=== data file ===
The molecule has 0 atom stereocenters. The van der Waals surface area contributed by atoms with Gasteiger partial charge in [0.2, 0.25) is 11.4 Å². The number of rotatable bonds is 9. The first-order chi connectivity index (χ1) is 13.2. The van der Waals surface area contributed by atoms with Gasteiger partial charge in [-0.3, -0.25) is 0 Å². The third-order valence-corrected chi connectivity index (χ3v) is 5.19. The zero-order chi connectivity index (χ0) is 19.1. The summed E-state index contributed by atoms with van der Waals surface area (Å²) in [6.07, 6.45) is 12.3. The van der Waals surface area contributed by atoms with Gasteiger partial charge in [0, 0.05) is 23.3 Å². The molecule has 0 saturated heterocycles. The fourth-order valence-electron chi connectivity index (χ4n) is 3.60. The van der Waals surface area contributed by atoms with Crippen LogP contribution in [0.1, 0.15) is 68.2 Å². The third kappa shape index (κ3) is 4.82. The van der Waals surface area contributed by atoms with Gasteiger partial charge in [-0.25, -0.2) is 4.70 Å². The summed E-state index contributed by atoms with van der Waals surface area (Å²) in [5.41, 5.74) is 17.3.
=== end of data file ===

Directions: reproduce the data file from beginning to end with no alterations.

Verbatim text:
The molecule has 0 atom stereocenters. The van der Waals surface area contributed by atoms with Gasteiger partial charge in [0.2, 0.25) is 11.4 Å². The number of rotatable bonds is 9. The first-order chi connectivity index (χ1) is 13.2. The van der Waals surface area contributed by atoms with Gasteiger partial charge in [-0.3, -0.25) is 0 Å². The third-order valence-corrected chi connectivity index (χ3v) is 5.19. The zero-order chi connectivity index (χ0) is 19.1. The summed E-state index contributed by atoms with van der Waals surface area (Å²) in [6.07, 6.45) is 12.3. The van der Waals surface area contributed by atoms with Gasteiger partial charge in [0, 0.05) is 23.3 Å². The molecule has 0 saturated heterocycles. The fourth-order valence-electron chi connectivity index (χ4n) is 3.60. The van der Waals surface area contributed by atoms with Crippen LogP contribution in [0.1, 0.15) is 68.2 Å². The third kappa shape index (κ3) is 4.82. The van der Waals surface area contributed by atoms with Gasteiger partial charge in [-0.25, -0.2) is 4.70 Å². The summed E-state index contributed by atoms with van der Waals surface area (Å²) in [5.41, 5.74) is 17.3.